Mussen also warned that simply because certain pesticides are labeled for use in organic gardening does not mean that they are less dangerous for non-target insects, particularly pollinators. Also, insecticides that are watered into the soil and move from the roots, systemically throughout the plants, are secreted in the nectar and pollens when the treated plants bloom.
“We are just studying certain mixes of fungicides, insect growth regulators, and newer adjuvants that can cause serious damage to honey bee brood, even though that information is not on the labels,” Mussen said.
In thanking the DAR members Johnson said the $30,000 will cover a two-year period of graduate student research. His graduate student, Gerard Smith, researches the effect of pesticide exposure in the field on honey bee foraging behavior, and graduate student Cameron Jasper studies the genetic basis of division of labor in honey bees.
The haven is open from dawn to dusk every day. Admission is free. To commemorate National Public Gardens Day, a special event (free) will take place from 5:30 to 7 p.m. on Friday, May 9. It will include a guide tour at 6 p.m. and a give-away of sunflower seeds (while they last).
It's a topic we've all been waiting for: "Honey Bee Health and Disease Resistance."
Jay Evans, a research entomologist with the USDA's Agricultural Research Service (USDA-ARS) Beltsville Bee Research Laboratory for the past 14 years, will discuss "Bee Disease Resistance and Colony Health" on Wednesday, Oct. 2 to open the fall seminar series hosted by the UC Davis Department of Entomology and Nematology.
His lecture, open to all interested persons, is from 12:10 to 1 p.m. in Room 122 of Briggs Hall, located on Kleiber Hall Drive, UC Davis campus.
"Honey bees are vulnerable to poor nutrition, parasites and pathogens, and exposure to chemicals," Evans said. "These threats can occur in batches and little is known about the impacts of multiple challenges to honey bee health, and about the abilities of bees to fend off these threats. I will present recent work aimed at determining the impacts of multiple parasites on bee health. I will also discuss the impacts Varroa mites, chemicals, and bacterial symbionts on bee health and colony losses."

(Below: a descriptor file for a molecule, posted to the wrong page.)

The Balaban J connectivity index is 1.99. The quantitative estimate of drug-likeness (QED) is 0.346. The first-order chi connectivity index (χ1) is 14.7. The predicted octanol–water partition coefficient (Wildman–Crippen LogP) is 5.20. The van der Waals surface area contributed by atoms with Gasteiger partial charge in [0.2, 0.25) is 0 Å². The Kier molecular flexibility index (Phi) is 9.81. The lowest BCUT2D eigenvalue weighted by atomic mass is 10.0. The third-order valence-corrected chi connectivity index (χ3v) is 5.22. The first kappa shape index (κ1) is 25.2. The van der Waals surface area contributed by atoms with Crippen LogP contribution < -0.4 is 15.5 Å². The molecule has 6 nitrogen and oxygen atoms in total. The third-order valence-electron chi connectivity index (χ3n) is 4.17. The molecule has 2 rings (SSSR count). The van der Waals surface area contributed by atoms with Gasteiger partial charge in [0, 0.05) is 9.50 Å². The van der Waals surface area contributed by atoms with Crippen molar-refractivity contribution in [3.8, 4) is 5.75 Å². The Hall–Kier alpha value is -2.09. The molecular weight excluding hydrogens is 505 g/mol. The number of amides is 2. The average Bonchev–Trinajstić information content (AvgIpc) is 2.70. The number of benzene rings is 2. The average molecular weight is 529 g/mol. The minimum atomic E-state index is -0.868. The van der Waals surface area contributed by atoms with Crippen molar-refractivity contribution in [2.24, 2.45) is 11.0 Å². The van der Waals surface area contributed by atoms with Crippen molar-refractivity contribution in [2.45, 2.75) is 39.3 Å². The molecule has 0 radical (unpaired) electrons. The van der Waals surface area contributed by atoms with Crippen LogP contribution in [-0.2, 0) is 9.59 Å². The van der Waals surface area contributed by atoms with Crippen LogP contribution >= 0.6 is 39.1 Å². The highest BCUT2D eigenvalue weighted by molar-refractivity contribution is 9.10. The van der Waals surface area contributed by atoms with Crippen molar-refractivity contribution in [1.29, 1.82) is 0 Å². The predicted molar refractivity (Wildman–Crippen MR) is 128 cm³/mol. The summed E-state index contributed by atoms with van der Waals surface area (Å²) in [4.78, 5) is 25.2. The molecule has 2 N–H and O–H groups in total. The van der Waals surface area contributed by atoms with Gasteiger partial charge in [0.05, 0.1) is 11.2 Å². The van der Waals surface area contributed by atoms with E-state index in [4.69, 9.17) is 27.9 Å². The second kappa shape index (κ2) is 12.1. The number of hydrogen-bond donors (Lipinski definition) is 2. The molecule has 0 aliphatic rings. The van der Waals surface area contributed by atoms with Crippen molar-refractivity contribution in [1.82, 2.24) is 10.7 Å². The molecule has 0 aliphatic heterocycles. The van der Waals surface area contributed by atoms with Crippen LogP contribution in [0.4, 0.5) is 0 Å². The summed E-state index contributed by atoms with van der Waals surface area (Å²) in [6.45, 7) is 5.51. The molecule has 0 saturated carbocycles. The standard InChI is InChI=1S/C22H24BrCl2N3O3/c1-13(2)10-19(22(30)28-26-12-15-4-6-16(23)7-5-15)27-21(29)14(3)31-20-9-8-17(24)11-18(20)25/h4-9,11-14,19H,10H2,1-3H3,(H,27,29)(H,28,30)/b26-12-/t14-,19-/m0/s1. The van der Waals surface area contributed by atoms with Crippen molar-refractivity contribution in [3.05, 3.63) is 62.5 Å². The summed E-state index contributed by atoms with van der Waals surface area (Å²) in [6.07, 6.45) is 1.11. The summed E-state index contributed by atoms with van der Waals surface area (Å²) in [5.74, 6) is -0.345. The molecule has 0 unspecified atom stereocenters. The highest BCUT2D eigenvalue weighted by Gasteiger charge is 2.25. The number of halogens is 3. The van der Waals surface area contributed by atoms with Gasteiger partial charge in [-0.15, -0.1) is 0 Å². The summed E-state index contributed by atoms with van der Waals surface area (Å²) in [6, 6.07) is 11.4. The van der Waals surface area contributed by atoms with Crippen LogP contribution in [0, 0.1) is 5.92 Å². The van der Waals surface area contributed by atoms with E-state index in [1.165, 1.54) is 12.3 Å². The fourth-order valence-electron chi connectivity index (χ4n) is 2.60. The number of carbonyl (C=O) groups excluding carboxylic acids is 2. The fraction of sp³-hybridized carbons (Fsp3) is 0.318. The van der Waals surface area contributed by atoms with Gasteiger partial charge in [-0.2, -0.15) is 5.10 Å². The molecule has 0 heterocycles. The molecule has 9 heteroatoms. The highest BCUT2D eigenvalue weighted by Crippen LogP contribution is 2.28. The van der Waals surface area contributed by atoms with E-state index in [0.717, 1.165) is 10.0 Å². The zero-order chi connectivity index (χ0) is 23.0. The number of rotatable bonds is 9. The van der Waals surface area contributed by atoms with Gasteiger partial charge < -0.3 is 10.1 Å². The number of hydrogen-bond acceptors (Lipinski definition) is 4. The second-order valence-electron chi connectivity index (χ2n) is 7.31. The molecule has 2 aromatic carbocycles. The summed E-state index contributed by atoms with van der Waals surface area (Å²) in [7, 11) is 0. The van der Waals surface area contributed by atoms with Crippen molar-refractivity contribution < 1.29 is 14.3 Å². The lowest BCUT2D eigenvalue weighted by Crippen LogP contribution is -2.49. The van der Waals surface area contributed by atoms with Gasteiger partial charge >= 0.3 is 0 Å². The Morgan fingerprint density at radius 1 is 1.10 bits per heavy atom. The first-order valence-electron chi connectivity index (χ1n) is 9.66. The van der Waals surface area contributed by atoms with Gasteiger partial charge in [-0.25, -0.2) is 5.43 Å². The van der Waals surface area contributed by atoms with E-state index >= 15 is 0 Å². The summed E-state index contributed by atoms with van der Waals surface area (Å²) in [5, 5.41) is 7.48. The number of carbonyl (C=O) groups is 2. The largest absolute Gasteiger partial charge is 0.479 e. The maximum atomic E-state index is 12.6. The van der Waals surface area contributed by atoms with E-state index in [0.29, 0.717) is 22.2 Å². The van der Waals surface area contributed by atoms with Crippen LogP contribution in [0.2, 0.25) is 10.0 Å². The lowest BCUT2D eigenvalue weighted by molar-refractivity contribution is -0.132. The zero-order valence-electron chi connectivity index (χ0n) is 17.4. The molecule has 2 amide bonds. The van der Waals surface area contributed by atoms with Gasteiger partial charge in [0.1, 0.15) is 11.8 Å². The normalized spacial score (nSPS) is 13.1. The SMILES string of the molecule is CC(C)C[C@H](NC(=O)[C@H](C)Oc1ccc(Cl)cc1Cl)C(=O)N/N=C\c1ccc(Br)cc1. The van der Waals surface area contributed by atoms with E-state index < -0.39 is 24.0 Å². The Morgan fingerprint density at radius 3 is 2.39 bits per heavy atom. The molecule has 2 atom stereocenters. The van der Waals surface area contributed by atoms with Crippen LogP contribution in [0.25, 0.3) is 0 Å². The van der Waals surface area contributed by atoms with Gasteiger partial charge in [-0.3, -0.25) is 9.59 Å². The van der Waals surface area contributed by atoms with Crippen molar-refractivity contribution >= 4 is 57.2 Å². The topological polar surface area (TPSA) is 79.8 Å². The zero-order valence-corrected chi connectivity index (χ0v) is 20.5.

As a research entomologist, Evans has focused his projects on a range of bee pests including bacteria, fungi, viruses and, mites, and beetles. He is especially interested in the immune defenses of bees toward these threats.
Evans was an early proponent of the Honey Bee Genome Project and helped recruit and organize scientists interested in applied genomics for bees. He has improved and applied genetic screens for possible causes of colony collapse disorder and is now heading a consortium to sequence the genome of the Varroa mite in order to develop novel control methods for this key pest.
Evans holds a bachelor's degree in biology from Princeton and a doctorate in biology from the University of Utah.
The fall seminars, coordinated by faculty members Joanna Chiu and Brian Johnson, will be held every Wednesday noon through Dec. 11 in 122 Briggs Hall, except for Nov. 27, Thanksgiving Week, when no seminar will be held.
Under the coordination of professor James R. Carey, all seminars are to be videotaped and posted at a later date on UCTV.
Anyone with a computer can view the seminars, and yes, they're free.